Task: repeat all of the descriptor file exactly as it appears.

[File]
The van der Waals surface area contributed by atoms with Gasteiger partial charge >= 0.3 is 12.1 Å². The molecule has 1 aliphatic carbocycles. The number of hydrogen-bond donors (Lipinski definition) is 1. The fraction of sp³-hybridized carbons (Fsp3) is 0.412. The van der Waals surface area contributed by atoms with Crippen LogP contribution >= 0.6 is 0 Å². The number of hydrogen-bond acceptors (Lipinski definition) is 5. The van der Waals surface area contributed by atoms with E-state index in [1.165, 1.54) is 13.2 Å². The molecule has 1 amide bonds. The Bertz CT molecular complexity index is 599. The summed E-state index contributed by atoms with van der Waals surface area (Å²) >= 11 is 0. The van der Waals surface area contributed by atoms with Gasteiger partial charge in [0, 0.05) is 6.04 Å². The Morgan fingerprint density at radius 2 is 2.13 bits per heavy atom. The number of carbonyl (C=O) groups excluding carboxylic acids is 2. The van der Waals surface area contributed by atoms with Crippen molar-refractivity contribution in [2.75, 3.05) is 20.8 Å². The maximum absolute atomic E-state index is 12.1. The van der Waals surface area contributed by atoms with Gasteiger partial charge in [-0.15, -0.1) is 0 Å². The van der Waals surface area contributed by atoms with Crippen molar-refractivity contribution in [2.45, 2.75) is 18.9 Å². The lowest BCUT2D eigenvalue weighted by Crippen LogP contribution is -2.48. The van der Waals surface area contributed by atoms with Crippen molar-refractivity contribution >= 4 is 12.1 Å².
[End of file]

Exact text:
The van der Waals surface area contributed by atoms with Gasteiger partial charge >= 0.3 is 12.1 Å². The molecule has 1 aliphatic carbocycles. The number of hydrogen-bond donors (Lipinski definition) is 1. The fraction of sp³-hybridized carbons (Fsp3) is 0.412. The van der Waals surface area contributed by atoms with Crippen LogP contribution >= 0.6 is 0 Å². The number of hydrogen-bond acceptors (Lipinski definition) is 5. The van der Waals surface area contributed by atoms with E-state index in [1.165, 1.54) is 13.2 Å². The molecule has 1 amide bonds. The Bertz CT molecular complexity index is 599. The summed E-state index contributed by atoms with van der Waals surface area (Å²) >= 11 is 0. The van der Waals surface area contributed by atoms with Gasteiger partial charge in [0, 0.05) is 6.04 Å². The Morgan fingerprint density at radius 2 is 2.13 bits per heavy atom. The number of carbonyl (C=O) groups excluding carboxylic acids is 2. The van der Waals surface area contributed by atoms with Crippen molar-refractivity contribution in [2.75, 3.05) is 20.8 Å². The maximum absolute atomic E-state index is 12.1. The van der Waals surface area contributed by atoms with Gasteiger partial charge in [-0.15, -0.1) is 0 Å². The van der Waals surface area contributed by atoms with Crippen molar-refractivity contribution in [2.45, 2.75) is 18.9 Å². The lowest BCUT2D eigenvalue weighted by Crippen LogP contribution is -2.48. The van der Waals surface area contributed by atoms with Crippen molar-refractivity contribution >= 4 is 12.1 Å².